You receive a telephone call or email from someone that appears to be legitimate because the scammer has some specific information about you, such as your name and details about your friends and family.Using this method, a scammer can trick you into believing he or she is a friend or family member, claiming to need money for an emergency, such as posting bail, paying a hospital bill, or being detained at an airport.Once you provide this access, the scammer may require payment for technical assistance, install malicious software, change settings to leave your computer vulnerable, and/or steal your financial information.
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The scammer may pressure you to wire money immediately via online banking or other money transfer services, such as Express Send A scammer posing as technical support representative calls to claim there is an issue with your computer – for example, that your software is outdated or that you need to confirm your identity – and asks for remote access to your computer to resolve the issue.
Typically, the scammer will ask you to type a specific command to enable remote access.
Eventually, the scammer will ask for help, for various reasons, involving the victim sending money.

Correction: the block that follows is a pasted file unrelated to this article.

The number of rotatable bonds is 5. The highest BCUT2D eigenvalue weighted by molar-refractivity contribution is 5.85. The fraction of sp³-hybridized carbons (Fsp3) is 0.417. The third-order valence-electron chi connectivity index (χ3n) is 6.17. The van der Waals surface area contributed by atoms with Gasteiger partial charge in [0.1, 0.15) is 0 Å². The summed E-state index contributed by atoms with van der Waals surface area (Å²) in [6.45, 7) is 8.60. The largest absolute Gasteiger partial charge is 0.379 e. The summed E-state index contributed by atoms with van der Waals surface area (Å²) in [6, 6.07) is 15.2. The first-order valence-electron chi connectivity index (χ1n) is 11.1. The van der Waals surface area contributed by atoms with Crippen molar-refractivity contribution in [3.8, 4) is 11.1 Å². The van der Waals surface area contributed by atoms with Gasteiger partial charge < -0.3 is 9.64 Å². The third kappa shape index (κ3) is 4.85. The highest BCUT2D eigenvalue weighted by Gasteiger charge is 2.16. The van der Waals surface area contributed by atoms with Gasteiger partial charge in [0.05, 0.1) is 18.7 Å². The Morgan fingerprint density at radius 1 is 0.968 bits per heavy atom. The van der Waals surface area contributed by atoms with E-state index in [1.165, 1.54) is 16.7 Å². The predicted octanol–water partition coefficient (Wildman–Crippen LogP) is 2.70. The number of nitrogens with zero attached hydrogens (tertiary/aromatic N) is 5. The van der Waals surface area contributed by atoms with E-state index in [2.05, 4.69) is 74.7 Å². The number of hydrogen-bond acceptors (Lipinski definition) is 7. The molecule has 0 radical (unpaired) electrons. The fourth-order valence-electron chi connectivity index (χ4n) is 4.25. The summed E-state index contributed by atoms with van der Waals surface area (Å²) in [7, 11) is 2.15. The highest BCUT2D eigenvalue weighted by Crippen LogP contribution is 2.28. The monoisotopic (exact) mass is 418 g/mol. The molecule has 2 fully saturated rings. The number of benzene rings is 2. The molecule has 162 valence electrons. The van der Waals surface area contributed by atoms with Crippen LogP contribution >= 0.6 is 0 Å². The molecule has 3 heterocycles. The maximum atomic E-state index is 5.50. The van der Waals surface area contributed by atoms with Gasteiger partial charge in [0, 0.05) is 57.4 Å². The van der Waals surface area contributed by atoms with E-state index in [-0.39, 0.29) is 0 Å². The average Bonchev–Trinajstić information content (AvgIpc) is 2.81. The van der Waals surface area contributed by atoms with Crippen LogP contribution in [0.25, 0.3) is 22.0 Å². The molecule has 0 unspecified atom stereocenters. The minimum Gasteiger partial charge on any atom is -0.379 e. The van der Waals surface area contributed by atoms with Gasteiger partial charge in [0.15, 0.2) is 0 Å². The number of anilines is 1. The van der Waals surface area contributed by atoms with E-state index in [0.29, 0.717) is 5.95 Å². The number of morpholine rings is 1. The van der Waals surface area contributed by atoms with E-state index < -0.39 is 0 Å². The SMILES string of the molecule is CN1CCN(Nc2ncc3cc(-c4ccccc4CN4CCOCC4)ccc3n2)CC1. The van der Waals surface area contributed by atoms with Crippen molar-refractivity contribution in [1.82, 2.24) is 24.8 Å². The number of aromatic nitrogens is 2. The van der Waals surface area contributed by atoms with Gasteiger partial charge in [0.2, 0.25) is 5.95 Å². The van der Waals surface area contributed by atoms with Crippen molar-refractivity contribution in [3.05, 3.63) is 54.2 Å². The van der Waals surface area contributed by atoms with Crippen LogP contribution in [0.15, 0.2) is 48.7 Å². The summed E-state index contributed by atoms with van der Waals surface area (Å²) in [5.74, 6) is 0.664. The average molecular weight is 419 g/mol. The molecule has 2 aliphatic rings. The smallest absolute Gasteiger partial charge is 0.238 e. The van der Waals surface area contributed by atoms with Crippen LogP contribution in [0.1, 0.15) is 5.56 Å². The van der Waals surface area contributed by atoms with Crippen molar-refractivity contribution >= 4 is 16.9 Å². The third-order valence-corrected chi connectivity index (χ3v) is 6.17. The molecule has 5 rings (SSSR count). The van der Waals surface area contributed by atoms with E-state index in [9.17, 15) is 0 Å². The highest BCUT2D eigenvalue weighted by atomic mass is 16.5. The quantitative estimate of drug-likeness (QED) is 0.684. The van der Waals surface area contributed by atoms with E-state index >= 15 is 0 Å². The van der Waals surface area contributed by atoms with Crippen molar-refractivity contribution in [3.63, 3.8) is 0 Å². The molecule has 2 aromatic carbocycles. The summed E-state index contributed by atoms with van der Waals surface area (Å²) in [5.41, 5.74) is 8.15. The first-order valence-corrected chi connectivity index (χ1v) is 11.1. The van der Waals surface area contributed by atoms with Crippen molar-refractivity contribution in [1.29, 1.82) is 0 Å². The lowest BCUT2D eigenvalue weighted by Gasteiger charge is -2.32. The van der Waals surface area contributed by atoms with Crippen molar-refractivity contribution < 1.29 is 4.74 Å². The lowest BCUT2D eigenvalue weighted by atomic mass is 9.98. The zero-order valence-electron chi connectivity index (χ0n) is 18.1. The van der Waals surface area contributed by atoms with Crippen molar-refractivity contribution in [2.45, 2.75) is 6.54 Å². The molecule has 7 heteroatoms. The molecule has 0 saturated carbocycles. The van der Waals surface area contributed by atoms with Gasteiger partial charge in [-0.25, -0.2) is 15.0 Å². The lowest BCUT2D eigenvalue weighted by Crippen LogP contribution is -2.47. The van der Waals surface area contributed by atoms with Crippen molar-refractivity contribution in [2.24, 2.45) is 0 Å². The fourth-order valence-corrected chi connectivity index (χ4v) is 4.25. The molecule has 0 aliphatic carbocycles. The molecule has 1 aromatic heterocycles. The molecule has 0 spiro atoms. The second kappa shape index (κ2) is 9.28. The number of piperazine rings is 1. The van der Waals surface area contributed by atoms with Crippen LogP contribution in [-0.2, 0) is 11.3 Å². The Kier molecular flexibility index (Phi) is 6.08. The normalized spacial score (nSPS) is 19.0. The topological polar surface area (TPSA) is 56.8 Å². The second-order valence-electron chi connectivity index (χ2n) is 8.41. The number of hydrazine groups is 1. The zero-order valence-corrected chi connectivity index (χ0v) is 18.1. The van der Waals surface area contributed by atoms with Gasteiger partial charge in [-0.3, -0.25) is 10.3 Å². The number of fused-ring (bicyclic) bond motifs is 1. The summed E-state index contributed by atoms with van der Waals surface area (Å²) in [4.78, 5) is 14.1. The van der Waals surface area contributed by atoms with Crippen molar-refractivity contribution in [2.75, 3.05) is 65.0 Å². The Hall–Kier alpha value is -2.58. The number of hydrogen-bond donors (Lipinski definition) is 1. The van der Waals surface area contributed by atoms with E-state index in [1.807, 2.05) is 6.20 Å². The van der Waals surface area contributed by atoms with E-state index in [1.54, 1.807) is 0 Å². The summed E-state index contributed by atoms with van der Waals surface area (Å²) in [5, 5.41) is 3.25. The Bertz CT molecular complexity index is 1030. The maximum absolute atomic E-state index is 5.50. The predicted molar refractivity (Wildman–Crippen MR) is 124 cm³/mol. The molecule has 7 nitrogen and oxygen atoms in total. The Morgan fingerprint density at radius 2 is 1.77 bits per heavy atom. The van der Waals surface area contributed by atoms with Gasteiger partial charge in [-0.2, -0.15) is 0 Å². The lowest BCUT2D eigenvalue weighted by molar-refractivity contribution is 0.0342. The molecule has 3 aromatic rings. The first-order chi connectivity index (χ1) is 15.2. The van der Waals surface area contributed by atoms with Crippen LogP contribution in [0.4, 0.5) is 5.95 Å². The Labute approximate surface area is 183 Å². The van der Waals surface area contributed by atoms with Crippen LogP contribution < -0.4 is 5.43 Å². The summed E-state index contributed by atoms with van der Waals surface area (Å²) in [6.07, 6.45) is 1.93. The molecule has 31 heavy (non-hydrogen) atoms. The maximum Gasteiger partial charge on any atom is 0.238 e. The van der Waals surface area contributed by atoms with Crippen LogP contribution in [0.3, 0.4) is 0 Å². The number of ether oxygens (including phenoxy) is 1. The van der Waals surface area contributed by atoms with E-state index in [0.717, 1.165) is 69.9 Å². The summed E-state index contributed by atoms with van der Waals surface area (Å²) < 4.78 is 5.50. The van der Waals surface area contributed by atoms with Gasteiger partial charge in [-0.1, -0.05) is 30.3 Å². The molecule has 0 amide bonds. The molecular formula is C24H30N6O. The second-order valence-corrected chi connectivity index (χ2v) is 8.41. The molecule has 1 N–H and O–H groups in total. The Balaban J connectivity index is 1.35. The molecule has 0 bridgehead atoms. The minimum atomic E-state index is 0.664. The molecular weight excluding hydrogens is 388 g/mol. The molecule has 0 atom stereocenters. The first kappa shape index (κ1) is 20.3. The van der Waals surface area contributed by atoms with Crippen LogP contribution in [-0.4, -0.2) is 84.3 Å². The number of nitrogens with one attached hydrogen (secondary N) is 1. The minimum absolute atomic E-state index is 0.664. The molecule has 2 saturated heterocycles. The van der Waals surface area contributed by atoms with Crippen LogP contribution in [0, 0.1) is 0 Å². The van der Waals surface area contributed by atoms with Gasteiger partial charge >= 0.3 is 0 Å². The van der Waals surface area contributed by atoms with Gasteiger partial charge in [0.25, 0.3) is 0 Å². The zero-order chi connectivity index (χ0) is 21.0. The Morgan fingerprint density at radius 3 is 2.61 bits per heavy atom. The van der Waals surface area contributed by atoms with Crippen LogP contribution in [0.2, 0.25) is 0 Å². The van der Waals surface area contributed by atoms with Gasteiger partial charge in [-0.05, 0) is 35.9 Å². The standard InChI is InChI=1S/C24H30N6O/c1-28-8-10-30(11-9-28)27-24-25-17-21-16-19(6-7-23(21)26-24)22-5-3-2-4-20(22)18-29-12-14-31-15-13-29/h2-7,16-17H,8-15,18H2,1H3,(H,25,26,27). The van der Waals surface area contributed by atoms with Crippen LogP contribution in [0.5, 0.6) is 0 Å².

After the scammer gets all the money they can from the victim, the scammer drops communication, leaving the victim dumbfounded, hurt, confused, and out of a lot of money, which is rarely recovered.So, what can you do if you've found yourself in Lady Gaga's "Bad Romance?" For some reason, it seems everyone who has been scammed immediately turns to yours truly to the rescue.The victim and the scammer create an online relationship.While the victim may become suspicious overtime, the scammer lures them in with pictures, hardships, promises, excitement, and claims of love.Download Your questions answered: How to protect your data in the cloud The number of successful cyberattacks per year per company has increased by 46% over the last four years.